I often seen the symbol
3L, etc) appear in R code. Whats the difference between
1==1L evaluates to
TRUE. Why is
1L used in R code?
So, @James and @Brian explained what 3L means. But why would you use it?
Most of the time it makes no difference - but sometimes you can use it to get your code to run faster and consume less memory. A double ("numeric") vector uses 8 bytes per element. An integer vector uses only 4 bytes per element. For large vectors, that's less wasted memory and less to wade through for the CPU (so it's typically faster).
Mostly this applies when working with indices. Here's an example where adding 1 to an integer vector turns it into a double vector:
x <- 1:100 typeof(x) # integer y <- x+1 typeof(y) # double, twice the memory size object.size(y) # 840 bytes (on win64) z <- x+1L typeof(z) # still integer object.size(z) # 440 bytes (on win64)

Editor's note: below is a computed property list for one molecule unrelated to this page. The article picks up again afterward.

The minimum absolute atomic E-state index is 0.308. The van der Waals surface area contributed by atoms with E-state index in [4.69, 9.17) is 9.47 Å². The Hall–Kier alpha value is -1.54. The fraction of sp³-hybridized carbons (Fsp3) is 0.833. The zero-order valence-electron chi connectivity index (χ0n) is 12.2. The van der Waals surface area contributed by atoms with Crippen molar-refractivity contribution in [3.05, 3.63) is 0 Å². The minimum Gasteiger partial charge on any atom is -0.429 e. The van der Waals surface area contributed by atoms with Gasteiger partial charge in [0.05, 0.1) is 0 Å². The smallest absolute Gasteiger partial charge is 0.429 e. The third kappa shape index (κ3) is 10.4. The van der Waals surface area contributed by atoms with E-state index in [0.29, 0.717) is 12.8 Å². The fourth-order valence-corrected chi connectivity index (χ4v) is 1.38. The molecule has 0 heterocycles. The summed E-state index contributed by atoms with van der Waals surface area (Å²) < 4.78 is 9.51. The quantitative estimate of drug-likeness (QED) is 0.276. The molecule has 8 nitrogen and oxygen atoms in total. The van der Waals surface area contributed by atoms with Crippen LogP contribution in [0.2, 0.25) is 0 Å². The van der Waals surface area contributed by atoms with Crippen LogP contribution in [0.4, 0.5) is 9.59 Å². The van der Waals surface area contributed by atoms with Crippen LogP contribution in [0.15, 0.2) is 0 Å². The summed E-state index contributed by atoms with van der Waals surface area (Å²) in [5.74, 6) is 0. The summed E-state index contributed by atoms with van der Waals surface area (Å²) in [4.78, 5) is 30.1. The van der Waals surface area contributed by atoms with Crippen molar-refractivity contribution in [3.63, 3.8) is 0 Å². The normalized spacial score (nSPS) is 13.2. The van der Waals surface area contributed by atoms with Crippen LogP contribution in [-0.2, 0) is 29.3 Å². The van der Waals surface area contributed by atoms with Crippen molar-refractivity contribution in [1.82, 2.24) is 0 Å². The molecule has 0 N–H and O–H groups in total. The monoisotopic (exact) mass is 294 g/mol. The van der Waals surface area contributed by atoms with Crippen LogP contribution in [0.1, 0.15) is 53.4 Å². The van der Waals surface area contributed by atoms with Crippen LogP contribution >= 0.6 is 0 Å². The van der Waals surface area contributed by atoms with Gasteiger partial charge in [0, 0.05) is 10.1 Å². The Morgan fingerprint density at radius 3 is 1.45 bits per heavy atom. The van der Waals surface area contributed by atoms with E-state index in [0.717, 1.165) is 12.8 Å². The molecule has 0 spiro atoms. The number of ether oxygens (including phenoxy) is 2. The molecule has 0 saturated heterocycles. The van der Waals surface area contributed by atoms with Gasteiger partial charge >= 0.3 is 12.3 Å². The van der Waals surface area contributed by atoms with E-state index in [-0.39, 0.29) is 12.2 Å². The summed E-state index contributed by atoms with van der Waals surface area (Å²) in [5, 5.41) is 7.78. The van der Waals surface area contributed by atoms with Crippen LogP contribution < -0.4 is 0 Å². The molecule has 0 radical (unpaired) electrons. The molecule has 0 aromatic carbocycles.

...but also note that working excessively with integers can be dangerous:
1e9L * 2L # Works fine; fast lean and mean! 1e9L * 4L # Ooops, overflow!
...and as @Gavin pointed out, the range for integers is roughly -2e9 to 2e9.
A caveat though is that this applies to the current R version (2.13). R might change this at some point (64-bit integers would be sweet, which could enable vectors of length > 2e9). To be safe, you should use
.Machine$integer.max whenever you need the maximum integer value (and negate that for the minimum).
We can use the ‘L’ suffix to qualify any number with the intent of making it an explicit integer. So ‘0x10L’ creates the integer value 16 from the hexadecimal representation. The constant 1e3L gives 1000 as an integer rather than a numeric value and is equivalent to 1000L. (Note that the ‘L’ is treated as qualifying the term 1e3 and not the 3.) If we qualify a value with ‘L’ that is not an integer value, e.g. 1e-3L, we get a warning and the numeric value is created. A warning is also created if there is an unnecessary decimal point in the number, e.g. 1.L.